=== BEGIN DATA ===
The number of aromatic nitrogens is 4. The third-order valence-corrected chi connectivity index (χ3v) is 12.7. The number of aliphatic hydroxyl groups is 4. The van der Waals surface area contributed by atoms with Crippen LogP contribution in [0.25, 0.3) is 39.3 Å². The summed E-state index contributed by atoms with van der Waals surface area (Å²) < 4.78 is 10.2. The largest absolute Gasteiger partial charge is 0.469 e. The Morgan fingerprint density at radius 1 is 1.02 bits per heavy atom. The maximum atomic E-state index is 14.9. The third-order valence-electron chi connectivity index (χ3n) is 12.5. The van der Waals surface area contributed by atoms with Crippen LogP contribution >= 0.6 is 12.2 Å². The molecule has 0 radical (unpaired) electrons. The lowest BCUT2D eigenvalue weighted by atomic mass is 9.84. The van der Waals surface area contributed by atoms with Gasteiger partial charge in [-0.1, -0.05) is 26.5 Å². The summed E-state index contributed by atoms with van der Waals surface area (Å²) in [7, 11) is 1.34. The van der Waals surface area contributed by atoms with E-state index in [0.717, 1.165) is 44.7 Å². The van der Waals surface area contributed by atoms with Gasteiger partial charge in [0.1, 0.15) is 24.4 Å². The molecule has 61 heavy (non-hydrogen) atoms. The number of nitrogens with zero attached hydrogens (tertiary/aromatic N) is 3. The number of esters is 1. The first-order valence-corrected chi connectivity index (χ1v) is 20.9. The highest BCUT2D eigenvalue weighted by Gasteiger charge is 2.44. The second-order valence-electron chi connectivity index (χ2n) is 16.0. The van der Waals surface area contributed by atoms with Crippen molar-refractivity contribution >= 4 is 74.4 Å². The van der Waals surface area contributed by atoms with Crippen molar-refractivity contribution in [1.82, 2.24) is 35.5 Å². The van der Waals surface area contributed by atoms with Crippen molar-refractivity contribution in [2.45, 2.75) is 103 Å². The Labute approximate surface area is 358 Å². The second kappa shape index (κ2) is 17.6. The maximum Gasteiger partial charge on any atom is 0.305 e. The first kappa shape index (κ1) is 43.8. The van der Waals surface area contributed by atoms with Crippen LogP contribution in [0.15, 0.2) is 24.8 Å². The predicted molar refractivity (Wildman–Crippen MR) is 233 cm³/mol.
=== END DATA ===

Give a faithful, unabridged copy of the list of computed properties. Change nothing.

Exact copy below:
The number of aromatic nitrogens is 4. The third-order valence-corrected chi connectivity index (χ3v) is 12.7. The number of aliphatic hydroxyl groups is 4. The van der Waals surface area contributed by atoms with Crippen LogP contribution in [0.25, 0.3) is 39.3 Å². The summed E-state index contributed by atoms with van der Waals surface area (Å²) < 4.78 is 10.2. The largest absolute Gasteiger partial charge is 0.469 e. The Morgan fingerprint density at radius 1 is 1.02 bits per heavy atom. The maximum atomic E-state index is 14.9. The third-order valence-electron chi connectivity index (χ3n) is 12.5. The van der Waals surface area contributed by atoms with Crippen LogP contribution >= 0.6 is 12.2 Å². The molecule has 0 radical (unpaired) electrons. The lowest BCUT2D eigenvalue weighted by atomic mass is 9.84. The van der Waals surface area contributed by atoms with Gasteiger partial charge in [-0.1, -0.05) is 26.5 Å². The summed E-state index contributed by atoms with van der Waals surface area (Å²) in [7, 11) is 1.34. The van der Waals surface area contributed by atoms with E-state index in [0.717, 1.165) is 44.7 Å². The van der Waals surface area contributed by atoms with Gasteiger partial charge in [0.1, 0.15) is 24.4 Å². The molecule has 61 heavy (non-hydrogen) atoms. The number of nitrogens with zero attached hydrogens (tertiary/aromatic N) is 3. The number of esters is 1. The first-order valence-corrected chi connectivity index (χ1v) is 20.9. The highest BCUT2D eigenvalue weighted by Gasteiger charge is 2.44. The second-order valence-electron chi connectivity index (χ2n) is 16.0. The van der Waals surface area contributed by atoms with Crippen molar-refractivity contribution >= 4 is 74.4 Å². The van der Waals surface area contributed by atoms with Crippen molar-refractivity contribution in [1.82, 2.24) is 35.5 Å². The van der Waals surface area contributed by atoms with Crippen molar-refractivity contribution in [2.45, 2.75) is 103 Å². The Labute approximate surface area is 358 Å². The second kappa shape index (κ2) is 17.6. The maximum Gasteiger partial charge on any atom is 0.305 e. The first kappa shape index (κ1) is 43.8. The van der Waals surface area contributed by atoms with Crippen LogP contribution in [0.15, 0.2) is 24.8 Å². The predicted molar refractivity (Wildman–Crippen MR) is 233 cm³/mol.